Any who doubt that: go to the official profile pages of swimmers far and wide and count how many times the CV fails to include a coach and coach name credit. Bravo to those federations and organisations who get it and list coach next to swimmer name.
Meanwhile, we should add a note on Germany’s Bernd Berkhahn, who takes the Open Water SOS Coach of the Year for Germany’s double-double at the World Championships, already noted on this file:
Coach Appreciation Awards: Marshall & Bircher
Both of our named recipients, whose stories are reflective (bot not the same) as those of other coaches and the challenges they face and deal with, are British.
Mel Marshall: a great deal of great work done by coaches never makes it to the media coverage, mainstream and niche, lack of space, budget and knowledge among the reasons why. Here is a story, Marshall at the centre of excellence and leadership, that provides insight into the lengths coaches and those they work with go to when commitment and recommitment is agreed on and a plan is set:
A great story of perseverance and transformation in the course of a long and outstanding career, swimmer and swimmer to coach. The lessons to be learned from Marshall’s journey are legion and we’ll be returning to those in due course. This day, we celebrate Marshall and other coaches who have committed to getting the best out of their charges, club night to Olympic heights, year after year after year, generation of athlete come and go.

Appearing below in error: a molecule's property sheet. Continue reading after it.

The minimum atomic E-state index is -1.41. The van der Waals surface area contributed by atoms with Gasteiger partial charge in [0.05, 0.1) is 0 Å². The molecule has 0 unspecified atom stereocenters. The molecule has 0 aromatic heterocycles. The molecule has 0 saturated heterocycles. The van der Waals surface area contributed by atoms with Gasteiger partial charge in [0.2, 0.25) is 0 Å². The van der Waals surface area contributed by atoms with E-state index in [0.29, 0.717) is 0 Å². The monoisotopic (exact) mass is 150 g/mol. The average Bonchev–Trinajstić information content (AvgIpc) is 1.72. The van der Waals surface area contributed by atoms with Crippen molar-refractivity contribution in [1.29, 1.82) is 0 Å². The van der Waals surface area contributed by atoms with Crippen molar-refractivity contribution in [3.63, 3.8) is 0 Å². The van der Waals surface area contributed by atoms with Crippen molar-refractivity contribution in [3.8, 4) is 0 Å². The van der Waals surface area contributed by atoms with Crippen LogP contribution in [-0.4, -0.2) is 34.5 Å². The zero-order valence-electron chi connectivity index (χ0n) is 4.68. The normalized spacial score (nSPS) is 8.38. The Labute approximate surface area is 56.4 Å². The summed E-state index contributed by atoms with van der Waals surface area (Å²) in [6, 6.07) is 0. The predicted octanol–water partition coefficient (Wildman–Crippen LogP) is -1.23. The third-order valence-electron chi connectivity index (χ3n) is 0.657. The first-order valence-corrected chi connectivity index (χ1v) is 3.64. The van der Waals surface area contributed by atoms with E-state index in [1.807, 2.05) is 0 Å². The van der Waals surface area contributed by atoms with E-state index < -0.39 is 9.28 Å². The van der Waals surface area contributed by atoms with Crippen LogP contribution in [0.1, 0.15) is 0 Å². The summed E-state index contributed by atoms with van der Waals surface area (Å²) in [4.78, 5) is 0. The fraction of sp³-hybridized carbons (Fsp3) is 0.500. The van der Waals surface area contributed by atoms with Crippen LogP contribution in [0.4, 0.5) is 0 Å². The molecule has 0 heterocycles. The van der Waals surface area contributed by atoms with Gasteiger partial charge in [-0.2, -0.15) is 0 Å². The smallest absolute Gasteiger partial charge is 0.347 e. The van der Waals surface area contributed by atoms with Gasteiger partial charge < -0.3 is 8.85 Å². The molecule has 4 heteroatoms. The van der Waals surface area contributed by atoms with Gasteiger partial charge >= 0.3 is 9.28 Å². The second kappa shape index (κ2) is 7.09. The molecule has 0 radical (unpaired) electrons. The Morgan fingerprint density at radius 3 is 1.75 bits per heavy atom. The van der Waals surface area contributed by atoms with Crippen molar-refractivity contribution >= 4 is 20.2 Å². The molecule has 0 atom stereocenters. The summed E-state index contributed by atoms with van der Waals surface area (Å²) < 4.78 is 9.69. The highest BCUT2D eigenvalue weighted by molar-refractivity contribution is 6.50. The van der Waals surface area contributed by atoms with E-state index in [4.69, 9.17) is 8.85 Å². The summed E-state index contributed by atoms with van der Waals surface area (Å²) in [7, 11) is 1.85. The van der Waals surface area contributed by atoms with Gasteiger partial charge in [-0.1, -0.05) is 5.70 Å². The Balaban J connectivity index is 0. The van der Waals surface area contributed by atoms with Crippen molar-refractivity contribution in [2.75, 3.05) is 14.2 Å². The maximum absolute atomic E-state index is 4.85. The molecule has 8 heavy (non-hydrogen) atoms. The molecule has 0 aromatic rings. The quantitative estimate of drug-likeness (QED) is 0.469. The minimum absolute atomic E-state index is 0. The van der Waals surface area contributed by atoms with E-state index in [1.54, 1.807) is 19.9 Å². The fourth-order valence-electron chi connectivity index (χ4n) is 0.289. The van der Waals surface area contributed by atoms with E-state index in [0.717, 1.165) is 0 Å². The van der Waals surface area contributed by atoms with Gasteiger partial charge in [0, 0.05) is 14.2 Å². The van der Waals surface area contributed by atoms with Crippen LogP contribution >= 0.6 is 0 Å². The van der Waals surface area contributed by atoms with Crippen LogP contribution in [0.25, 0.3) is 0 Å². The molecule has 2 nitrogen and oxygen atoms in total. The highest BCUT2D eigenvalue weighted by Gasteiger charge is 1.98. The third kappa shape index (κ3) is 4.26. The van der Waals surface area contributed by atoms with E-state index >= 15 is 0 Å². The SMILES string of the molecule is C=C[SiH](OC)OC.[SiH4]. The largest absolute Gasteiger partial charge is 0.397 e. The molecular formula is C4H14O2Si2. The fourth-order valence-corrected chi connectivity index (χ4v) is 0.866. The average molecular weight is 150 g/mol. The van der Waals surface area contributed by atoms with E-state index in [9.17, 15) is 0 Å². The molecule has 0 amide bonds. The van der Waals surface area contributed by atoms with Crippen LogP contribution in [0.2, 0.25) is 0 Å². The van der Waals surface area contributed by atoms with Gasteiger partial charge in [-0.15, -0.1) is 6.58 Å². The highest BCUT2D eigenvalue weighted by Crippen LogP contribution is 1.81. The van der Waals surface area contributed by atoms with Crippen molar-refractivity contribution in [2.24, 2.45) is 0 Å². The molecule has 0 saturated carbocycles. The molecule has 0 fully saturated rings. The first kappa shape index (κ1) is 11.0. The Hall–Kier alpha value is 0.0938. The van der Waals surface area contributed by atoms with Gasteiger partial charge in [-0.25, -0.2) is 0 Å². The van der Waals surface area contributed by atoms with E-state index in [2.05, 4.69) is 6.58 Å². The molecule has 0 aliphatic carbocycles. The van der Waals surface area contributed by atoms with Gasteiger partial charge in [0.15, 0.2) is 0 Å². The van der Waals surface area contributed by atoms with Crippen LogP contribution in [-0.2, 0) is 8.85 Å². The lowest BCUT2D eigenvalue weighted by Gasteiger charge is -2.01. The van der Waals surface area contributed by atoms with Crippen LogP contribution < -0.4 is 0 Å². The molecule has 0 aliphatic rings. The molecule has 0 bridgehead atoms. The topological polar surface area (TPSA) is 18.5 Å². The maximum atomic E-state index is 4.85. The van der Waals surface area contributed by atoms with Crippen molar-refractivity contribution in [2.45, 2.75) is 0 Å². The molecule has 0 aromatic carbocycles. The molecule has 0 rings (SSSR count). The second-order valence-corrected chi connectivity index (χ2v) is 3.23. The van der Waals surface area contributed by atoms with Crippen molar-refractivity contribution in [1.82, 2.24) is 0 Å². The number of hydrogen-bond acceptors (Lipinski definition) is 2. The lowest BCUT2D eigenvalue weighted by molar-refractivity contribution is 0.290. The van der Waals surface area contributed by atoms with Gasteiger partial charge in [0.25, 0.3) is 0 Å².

Alan Bircher: a torrid tale of governance gone wrong underpins the story of a man who, like Marshall, represented and excelled for Britain at global level before becoming a coach. Bircher worked at The Ellesemere College Titans, one of the top programs in Britain for feeding talent through the junior ranks into the national senior team – until the club was stripped of its England registration and its swim families and swimmers told they must find alternative clubs if they wanted to compete at official, qualification, events.
Some of the more than 50 children affected later complained that not only did they have a happy and thriving experience at the Titans and were unaware of any form of ‘abuse’, but were directed to send their children to a club where one of the coaches had indeed ended up in jail for abuse ended. Further, the Titans children, the parents noted in their complaints, had been bullied by children from other clubs on grounds that they were “abused by their coaches” at their previous club.
That was untrue but the damage was done, say the families. The full story is yet to emerge but one this we can say is that Bircher was dropped from the Olympic coaching staff for Tokyo and placed on indefinite suspension without access to professional, independent judicial process.
Legal sources tell SOS that Bircher is now free to return to coaching. What he, among several other coaches in England, have endured is not something you are likely to witness in your own professional places of work governed by human resources procedures that simply have not applied and/or have not been applied in certain cases in swimming.
The Titans story was one of the cases highlighted in the independent Weston report that lambasted Swim England and its governance. Safeguarding if, of course, an essential part of the guardiashianship role of sports organisations but concerns over Swim England’s handling of such matters continue to be the subject of complaint and procedures far from over.
The lessons to be learned from Bircher’s journey are critical to the experience of swimming stakeholders and members and an investigation is currently underway.